syringe and vial
cottonbro via Pexels

As Covid vaccines reach or near approval, some Americans are wary, citing the rushed timeline as a reason to delay getting the shot. But eventually, even the dwindling number of Americans saying they don’t plan to get the injection may have to choose between abstaining from the vaccine and keeping their jobs.

ClearHealthCosts spoke with four employment lawyers about whether or not it’s legal for employers to require workers to get vaccinated and what other options bosses have for keeping their workplaces safe from Covid.

Can my boss require the vaccine?

Dr. Dorit Reiss, a professor of law at the University of California, Hastings, said that, in short, companies can require vaccination as a condition of employment, with a few exceptions.

“Generally, employers can enforce health and safety requirements, and asking you to get a vaccine is a health and safety requirement,” Reiss said in a phone interview. “However there are some limits.”

The two main legal limits come from anti-discrimination law, and they give workers an out if they have a qualifying medical condition or a religious objection to being vaccinated.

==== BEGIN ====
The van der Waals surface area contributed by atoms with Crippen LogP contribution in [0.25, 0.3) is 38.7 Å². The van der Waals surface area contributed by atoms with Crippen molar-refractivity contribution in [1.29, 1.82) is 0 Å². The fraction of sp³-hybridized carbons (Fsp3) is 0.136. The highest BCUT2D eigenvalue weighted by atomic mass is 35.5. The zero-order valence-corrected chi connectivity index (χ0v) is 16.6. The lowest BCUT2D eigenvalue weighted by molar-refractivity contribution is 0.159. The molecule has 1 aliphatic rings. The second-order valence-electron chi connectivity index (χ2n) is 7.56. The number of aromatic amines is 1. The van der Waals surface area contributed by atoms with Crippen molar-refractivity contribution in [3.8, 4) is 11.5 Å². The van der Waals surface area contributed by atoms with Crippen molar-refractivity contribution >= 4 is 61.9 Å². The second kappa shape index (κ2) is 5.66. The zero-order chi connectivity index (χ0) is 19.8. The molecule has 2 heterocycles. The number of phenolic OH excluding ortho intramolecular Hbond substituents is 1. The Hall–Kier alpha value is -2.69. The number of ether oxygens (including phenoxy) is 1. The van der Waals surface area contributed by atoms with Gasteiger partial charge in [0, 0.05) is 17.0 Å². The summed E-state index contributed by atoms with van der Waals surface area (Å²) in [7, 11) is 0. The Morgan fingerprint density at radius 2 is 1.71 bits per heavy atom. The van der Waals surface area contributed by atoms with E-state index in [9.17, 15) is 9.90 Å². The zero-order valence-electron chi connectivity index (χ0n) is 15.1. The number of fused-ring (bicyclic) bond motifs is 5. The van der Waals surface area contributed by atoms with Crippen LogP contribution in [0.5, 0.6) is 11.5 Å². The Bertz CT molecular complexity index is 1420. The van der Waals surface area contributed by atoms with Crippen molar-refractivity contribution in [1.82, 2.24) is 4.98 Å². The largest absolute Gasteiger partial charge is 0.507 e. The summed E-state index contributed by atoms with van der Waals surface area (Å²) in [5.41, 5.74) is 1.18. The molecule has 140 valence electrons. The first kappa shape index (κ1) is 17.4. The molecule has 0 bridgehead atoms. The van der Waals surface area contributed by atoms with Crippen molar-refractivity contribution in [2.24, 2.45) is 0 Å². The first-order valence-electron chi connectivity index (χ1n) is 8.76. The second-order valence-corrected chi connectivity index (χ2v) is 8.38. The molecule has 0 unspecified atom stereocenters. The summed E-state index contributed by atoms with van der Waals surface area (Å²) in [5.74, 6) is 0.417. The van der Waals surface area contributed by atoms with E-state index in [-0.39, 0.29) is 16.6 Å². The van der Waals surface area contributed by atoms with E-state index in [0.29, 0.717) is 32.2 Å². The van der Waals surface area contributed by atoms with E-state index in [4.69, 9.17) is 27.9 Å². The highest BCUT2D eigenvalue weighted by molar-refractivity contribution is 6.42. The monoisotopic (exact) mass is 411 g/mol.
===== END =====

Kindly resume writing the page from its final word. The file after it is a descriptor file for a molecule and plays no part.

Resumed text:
The Americans with Disabilities Act protects people with disabilities — that includes a medical reason for avoiding the vaccine — and the Civil Rights Act of 1964 bars discrimination in the workplace on several grounds, including religion. Both laws require employers to give these workers an accommodation.

But getting an accommodation isn’t necessarily easy and it does not mean simply coming in to work unvaccinated. The employer is still responsible for keeping the workplace safe, both for other employees as well as customers.